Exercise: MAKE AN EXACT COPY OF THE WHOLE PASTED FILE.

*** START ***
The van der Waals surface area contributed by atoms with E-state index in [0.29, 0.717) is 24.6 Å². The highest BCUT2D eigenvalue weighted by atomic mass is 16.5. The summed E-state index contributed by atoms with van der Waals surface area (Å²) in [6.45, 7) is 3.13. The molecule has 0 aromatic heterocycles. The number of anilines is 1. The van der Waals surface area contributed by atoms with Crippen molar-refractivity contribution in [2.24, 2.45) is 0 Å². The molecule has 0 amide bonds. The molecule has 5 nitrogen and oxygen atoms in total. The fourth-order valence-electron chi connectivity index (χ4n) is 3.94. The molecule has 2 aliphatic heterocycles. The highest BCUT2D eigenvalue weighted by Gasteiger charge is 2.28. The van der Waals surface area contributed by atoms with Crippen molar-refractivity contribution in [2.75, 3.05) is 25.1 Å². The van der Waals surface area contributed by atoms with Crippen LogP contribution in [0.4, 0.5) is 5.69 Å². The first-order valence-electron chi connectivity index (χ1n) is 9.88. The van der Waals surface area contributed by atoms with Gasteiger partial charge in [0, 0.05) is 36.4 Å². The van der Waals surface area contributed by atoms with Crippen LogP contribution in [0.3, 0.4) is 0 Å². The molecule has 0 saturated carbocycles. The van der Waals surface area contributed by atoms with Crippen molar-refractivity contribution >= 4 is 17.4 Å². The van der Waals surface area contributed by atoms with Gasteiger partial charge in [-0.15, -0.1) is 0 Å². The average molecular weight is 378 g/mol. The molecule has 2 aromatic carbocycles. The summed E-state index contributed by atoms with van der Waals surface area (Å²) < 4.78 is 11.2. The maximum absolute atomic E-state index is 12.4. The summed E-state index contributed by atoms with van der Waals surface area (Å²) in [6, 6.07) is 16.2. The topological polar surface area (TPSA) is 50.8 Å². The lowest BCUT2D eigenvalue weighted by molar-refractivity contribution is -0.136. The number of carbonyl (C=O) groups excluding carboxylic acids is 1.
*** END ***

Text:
The van der Waals surface area contributed by atoms with E-state index in [0.29, 0.717) is 24.6 Å². The highest BCUT2D eigenvalue weighted by atomic mass is 16.5. The summed E-state index contributed by atoms with van der Waals surface area (Å²) in [6.45, 7) is 3.13. The molecule has 0 aromatic heterocycles. The number of anilines is 1. The van der Waals surface area contributed by atoms with Crippen molar-refractivity contribution in [2.24, 2.45) is 0 Å². The molecule has 0 amide bonds. The molecule has 5 nitrogen and oxygen atoms in total. The fourth-order valence-electron chi connectivity index (χ4n) is 3.94. The molecule has 2 aliphatic heterocycles. The highest BCUT2D eigenvalue weighted by Gasteiger charge is 2.28. The van der Waals surface area contributed by atoms with Crippen molar-refractivity contribution in [2.75, 3.05) is 25.1 Å². The van der Waals surface area contributed by atoms with Crippen LogP contribution in [0.4, 0.5) is 5.69 Å². The first-order valence-electron chi connectivity index (χ1n) is 9.88. The van der Waals surface area contributed by atoms with Gasteiger partial charge in [0, 0.05) is 36.4 Å². The van der Waals surface area contributed by atoms with Crippen LogP contribution in [0.3, 0.4) is 0 Å². The molecule has 0 saturated carbocycles. The van der Waals surface area contributed by atoms with Crippen molar-refractivity contribution >= 4 is 17.4 Å². The van der Waals surface area contributed by atoms with Gasteiger partial charge in [-0.15, -0.1) is 0 Å². The average molecular weight is 378 g/mol. The molecule has 2 aromatic carbocycles. The summed E-state index contributed by atoms with van der Waals surface area (Å²) < 4.78 is 11.2. The maximum absolute atomic E-state index is 12.4. The summed E-state index contributed by atoms with van der Waals surface area (Å²) in [6, 6.07) is 16.2. The topological polar surface area (TPSA) is 50.8 Å². The lowest BCUT2D eigenvalue weighted by molar-refractivity contribution is -0.136. The number of carbonyl (C=O) groups excluding carboxylic acids is 1.